The final foam finish at the perfect height (the yellow color is from UV damage to the top layer of the otherwise green colored foam)

The next step was to put the insulation under the final portion of the slab to be poured.  The guys from Spray Foam Energy Solutions (SFES) came out to examine the site, and asked for landscaping fabric to be put down over the sand (on top of the vapor barrier that is in turn on top of all that compacted earth) so that when they sprayed the foam down, it wouldn’t blow the sand all over.  So Catherine spent a day neatening up the site and putting down fabric.

landscape fabric over the sand

When the guys from SFES came out, they initially sprayed the foam a bit thin.  Our general contractor called them up and said that we needed a full 2” of foam to get the R value we needed (reminding them that they had assured us they could keep to a tolerance of +/- 1/2” thick which we had thought was impressive when they said that given how much foam expands…), well… then after they had touched it up, the foam was too thick almost everywhere (see next pic)… and our topping slab was not going to be thick enough to satisfy the structural engineer.

The foam when it was too thick

So the SFES guys were out there on a Saturday morning with their dust masks, and this really nasty looking powered steel brush that scraped the high spots off, and they leveled the foam until it was juuuust right… that was a dusty, hot, nasty job, and I felt bad for the poor guys out there doing that, but I got to hand it to them, they came in on a Saturday and worked until they made it right, and now we have a high compression foam insulation layer ready to have the radiant barrier laid down on top, and the final rough slab pour.

The foam being used is a soy-based closed cell expanding polyurethane foam made by Demilec called Heatlok Soya. So what makes a polyurethane foam green, and is that really possible??  Well, I went out and completely stole the following discussion and picture from a not disinterested party

Wire brushing the foam

Most all SPFs (Spray Polyurethane Foams) on the market contain sucrose or soy based content. There are different aspects to consider when discussing the “green-ness” of SPF as it pertains to the product’s composition. SPF is produced from the reaction of two components referred to in the industry as the A side and B side. While the A side is a petroleum based isocyanate, the ingredients that make up the B side will vary from product to product consisting of a blowing agent, fire retardants, surfactants, catalysts and polyols.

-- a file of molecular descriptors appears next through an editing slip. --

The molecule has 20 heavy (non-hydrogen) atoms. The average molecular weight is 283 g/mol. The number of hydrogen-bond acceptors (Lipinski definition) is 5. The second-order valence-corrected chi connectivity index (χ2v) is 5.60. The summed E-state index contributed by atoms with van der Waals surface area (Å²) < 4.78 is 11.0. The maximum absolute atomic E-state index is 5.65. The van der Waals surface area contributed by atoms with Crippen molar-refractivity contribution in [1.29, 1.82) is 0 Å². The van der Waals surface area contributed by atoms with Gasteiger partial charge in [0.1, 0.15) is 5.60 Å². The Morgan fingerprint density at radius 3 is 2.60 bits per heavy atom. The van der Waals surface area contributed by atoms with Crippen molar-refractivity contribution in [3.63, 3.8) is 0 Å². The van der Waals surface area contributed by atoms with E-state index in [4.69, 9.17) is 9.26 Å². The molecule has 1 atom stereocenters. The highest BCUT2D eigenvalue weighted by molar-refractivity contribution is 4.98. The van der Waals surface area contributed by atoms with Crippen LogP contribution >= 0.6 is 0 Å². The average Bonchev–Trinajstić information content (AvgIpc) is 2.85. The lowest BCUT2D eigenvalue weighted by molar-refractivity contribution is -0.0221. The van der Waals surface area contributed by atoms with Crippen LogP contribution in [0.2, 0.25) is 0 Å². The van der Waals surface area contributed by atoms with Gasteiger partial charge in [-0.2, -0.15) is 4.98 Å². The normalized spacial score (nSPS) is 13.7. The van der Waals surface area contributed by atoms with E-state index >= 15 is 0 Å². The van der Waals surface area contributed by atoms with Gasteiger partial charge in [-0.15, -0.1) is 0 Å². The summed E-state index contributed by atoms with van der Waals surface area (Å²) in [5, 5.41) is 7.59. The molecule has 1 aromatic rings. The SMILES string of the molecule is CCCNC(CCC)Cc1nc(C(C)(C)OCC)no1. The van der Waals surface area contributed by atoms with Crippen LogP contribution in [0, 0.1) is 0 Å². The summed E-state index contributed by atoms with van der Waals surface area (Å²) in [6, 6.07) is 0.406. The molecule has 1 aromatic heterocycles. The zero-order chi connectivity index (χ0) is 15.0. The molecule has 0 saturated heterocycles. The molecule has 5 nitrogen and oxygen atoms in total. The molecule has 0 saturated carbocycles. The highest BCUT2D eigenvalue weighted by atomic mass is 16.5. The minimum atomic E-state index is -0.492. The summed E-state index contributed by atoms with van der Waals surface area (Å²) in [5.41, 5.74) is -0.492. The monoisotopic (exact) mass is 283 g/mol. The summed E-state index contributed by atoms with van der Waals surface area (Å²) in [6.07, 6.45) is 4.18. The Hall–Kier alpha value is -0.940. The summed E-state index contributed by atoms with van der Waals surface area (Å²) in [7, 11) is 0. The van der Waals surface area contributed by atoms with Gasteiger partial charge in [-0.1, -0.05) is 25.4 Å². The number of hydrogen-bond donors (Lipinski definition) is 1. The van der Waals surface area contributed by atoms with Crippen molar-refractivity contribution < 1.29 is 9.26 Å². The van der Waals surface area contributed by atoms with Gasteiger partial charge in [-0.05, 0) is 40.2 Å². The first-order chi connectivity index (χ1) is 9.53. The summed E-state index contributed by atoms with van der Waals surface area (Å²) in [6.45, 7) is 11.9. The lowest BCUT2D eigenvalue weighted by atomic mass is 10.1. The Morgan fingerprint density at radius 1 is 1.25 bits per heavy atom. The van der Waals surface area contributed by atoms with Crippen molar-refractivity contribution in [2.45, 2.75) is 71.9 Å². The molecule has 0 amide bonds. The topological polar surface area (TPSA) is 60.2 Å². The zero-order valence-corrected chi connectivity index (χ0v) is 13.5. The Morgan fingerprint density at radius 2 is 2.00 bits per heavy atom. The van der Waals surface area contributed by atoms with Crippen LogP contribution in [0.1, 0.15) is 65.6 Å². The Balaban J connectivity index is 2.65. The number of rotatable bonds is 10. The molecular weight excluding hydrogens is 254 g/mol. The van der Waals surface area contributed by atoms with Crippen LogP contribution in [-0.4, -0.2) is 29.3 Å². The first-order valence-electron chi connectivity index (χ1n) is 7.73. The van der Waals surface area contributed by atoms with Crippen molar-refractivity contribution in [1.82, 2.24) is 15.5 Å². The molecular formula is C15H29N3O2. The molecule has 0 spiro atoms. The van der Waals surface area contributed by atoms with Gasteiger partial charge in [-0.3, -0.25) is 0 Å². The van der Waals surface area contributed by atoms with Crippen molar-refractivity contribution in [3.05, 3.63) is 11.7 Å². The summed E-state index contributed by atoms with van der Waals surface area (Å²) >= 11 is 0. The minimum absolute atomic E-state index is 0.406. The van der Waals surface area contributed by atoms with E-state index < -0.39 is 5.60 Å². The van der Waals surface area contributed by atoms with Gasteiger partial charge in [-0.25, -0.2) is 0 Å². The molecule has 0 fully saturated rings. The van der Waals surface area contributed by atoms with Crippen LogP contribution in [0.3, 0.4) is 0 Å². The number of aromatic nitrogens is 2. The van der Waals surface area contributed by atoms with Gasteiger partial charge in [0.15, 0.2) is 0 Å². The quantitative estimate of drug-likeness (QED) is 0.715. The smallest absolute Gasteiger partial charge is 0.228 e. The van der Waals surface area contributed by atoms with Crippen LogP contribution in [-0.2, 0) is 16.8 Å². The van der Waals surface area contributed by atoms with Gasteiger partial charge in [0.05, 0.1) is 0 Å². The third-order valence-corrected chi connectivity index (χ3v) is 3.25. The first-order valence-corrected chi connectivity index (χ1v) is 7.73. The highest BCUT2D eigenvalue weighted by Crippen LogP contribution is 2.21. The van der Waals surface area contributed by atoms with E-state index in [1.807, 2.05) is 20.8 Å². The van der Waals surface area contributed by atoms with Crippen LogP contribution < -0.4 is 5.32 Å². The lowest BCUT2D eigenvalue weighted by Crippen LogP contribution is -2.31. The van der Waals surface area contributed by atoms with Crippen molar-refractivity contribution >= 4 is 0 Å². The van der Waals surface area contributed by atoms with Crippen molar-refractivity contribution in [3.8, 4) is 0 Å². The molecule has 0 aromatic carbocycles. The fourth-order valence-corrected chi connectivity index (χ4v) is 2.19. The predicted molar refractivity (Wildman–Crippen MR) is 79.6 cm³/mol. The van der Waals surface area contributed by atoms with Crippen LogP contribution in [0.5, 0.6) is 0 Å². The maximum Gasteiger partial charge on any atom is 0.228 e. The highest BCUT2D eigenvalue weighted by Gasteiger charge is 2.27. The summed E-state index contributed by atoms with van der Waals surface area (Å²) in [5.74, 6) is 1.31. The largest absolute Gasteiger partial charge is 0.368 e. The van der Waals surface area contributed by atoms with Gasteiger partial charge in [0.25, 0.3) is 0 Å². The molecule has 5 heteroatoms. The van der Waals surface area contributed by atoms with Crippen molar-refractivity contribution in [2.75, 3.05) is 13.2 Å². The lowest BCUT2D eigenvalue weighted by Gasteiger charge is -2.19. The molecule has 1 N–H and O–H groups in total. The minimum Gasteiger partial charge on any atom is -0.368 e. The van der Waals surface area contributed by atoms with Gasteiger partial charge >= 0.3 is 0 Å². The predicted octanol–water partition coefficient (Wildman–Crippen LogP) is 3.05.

Material components of polyurethane foam

So what does this mean?  That there are still lots of petroleum products in the sprayfoam even when the manufacturers have maxed out the amount of recycled material or agricultural based oils that they can use in the product (found in the polyol part of the material), but because it is pretty much the best insulation out there, and the closed cell SPFs are the only insulation that will stand the weight of concrete above it… it seems like a good choice to make, as the petroleum use will be well outweighed by the energy savings of not pouring our heat into the ground.

Pouring the garage floor

Yes, it has been a long time in between posts.  All the details that had to be worked out to do the partial perimeter pour paled in comparison to the back and forth to finalize the forms for this pour!

Under slab plumbing

The final dimensions of the wine cellar walls needed to be checked and rechecked and checked again, and then misunderstandings about where the insulation was going to be, where and how the plumbing needed to be supported, and how high up it needed to be wrapped, and which parts of the slab were to be insulated from which set us back a couple of weeks.  This was complicated by needing any modification to be approved by the structural engineers.  It was finally a set of hand sketches of cross-sectional details initially drawn by Catherine then duplicated by our General Contractor Paul Delgros that were approved and we now all agreed what it was that we were trying to build.

Concrete forms

The resulting forms for the wine cellar area were the most convoluted set of concrete forms imaginable.  The wide footings for the straw bale library were in place with the embedded posts for the shear. So now the final plumbing was complete, the new forms were in place (the right place!), the insulated slab and the non-insulated slab were isolated at the correct parting lines, the structural engineer signed off, the city signed off, and we were ready to do the second pour to complete the non-insulated slab sections.

Natalie leaves her mark

Five concrete trucks and a “cleanup” poured tons and tons and tons of concrete into our massive slab.  The trucks were late, so the concrete crew was working into the early evening to finish floating the garage floor, which was lucky for us.  On our way home, we stopped in at the house site and were able to put hand prints and our names into the still wet cement in one corner of the garage – now the house really is ours!  Nat put her age in, so we had to follow suit…. someday 40 will seem young.